Sunday, March 21, 2021

The Innocents Abroad (1869)

According to Wikipedia, this early travel book by Mark Twain, his second book after a collection of stories, was his bestselling book during his lifetime and is still one of the bestselling travel books of all time. Certainly it established Twain's basic approach to the form: lighthearted, irreverent, anecdotal, and reasonably thorough as travelogue. This one details a long trip of several months, starting from and returning to New York. It ranges across Europe, into Russia, and then through the Middle East, which he calls "the Holy Land." He's skeptical and mocking of much that is European, much of that based on romantic literature. He's more long-faced and pious in the Holy Land, but his skepticism never disappears entirely. I was often struck by how old this book is now. Louis Napoleon was still emperor of France at the time. Jerusalem's population was 14,000 (today it is 874,000). We are closer in time to Twain than he was to the Crusades but they still feel fresh to Twain. His biases against Muslims are right on the surface and often unpleasant, while the European Christian Crusaders are lauded continually. Part of his problem with Muslims is the problem they have with Christians but I wouldn't say Twain is making himself part of any solution here—more like pandering to an audience. Still the book is interesting enough, packed with literary sketches of one sort or another, lots of short chapters and variation. The sights he sees and places he visits are worth it for seeing them from more than 150 years ago. In many ways Twain was a typical mixed-up American. He is reflexively antimonarchical yet also seems to believe aristocrats could well be superior, and not just for their advantages. It ends up as a strange mix of mocking and almost toadying—immature. It gets even worse in the Holy Land, although, in fact, it remains interesting to see the storied places of the Bible as they were in the mid-19th century—impoverished, Christian-minority, dry, featureless, unattractive. Again Twain is skeptical about some of the claims he encounters such as all the pieces he sees in churches of the "true cross," but he is also overcome by the sight of Calvary, or so he says. It's altogether an odd but often interesting enough travel journal.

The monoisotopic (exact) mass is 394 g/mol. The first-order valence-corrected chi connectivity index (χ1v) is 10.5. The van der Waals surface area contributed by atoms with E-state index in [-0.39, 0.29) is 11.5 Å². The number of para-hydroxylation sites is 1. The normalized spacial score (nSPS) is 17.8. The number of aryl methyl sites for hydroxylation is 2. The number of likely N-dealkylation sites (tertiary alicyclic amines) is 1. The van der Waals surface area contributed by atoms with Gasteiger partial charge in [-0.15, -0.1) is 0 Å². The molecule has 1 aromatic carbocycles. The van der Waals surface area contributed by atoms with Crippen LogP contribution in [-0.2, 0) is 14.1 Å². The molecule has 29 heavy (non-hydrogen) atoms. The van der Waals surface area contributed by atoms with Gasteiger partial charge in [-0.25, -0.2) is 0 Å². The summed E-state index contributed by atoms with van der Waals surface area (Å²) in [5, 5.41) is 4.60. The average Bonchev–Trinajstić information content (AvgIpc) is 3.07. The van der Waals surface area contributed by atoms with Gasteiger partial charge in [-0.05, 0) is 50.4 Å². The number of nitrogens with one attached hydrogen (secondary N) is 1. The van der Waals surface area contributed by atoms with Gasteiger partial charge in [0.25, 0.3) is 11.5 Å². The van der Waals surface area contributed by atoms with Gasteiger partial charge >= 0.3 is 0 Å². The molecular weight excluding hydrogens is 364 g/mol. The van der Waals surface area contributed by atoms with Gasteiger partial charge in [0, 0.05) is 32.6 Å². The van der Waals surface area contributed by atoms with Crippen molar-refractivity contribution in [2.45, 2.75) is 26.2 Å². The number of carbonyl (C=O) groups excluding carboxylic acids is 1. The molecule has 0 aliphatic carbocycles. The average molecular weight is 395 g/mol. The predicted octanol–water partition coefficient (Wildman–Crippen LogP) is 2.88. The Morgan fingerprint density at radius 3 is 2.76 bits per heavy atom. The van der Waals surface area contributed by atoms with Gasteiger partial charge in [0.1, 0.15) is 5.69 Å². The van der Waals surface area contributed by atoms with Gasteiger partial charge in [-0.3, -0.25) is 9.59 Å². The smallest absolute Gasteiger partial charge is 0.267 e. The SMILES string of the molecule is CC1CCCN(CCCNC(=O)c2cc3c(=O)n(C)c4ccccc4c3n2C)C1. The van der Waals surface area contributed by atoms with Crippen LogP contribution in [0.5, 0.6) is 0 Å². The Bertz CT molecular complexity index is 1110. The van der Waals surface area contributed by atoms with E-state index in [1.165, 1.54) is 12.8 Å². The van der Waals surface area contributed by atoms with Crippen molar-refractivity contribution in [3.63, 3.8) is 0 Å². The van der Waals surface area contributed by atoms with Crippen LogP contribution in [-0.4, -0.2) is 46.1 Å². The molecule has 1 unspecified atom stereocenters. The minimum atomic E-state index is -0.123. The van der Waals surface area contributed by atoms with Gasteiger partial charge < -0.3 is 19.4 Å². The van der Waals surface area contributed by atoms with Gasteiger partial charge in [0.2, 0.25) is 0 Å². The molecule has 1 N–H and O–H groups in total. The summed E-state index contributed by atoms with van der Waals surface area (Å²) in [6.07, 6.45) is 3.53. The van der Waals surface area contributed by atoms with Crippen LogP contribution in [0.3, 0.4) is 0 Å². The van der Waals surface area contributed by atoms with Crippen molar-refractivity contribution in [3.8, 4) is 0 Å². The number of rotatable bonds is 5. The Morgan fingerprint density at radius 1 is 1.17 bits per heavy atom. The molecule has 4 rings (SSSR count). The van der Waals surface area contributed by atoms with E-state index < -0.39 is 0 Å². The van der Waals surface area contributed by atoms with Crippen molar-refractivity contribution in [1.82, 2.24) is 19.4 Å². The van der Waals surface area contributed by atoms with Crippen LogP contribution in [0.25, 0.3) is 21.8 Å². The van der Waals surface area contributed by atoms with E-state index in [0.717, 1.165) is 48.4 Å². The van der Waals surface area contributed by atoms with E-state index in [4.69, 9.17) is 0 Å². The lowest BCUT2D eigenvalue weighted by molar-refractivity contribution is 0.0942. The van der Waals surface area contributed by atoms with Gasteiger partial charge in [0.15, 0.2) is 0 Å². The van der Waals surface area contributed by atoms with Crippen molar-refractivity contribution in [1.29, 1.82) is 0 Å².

In case the library is closed due to pandemic. (Library of America)

1 comment:

  1. I think he was an abolitionist throughout but doesn't become a full-fledged anti-Imperialist until near the end of his life, after the Spanish-American War.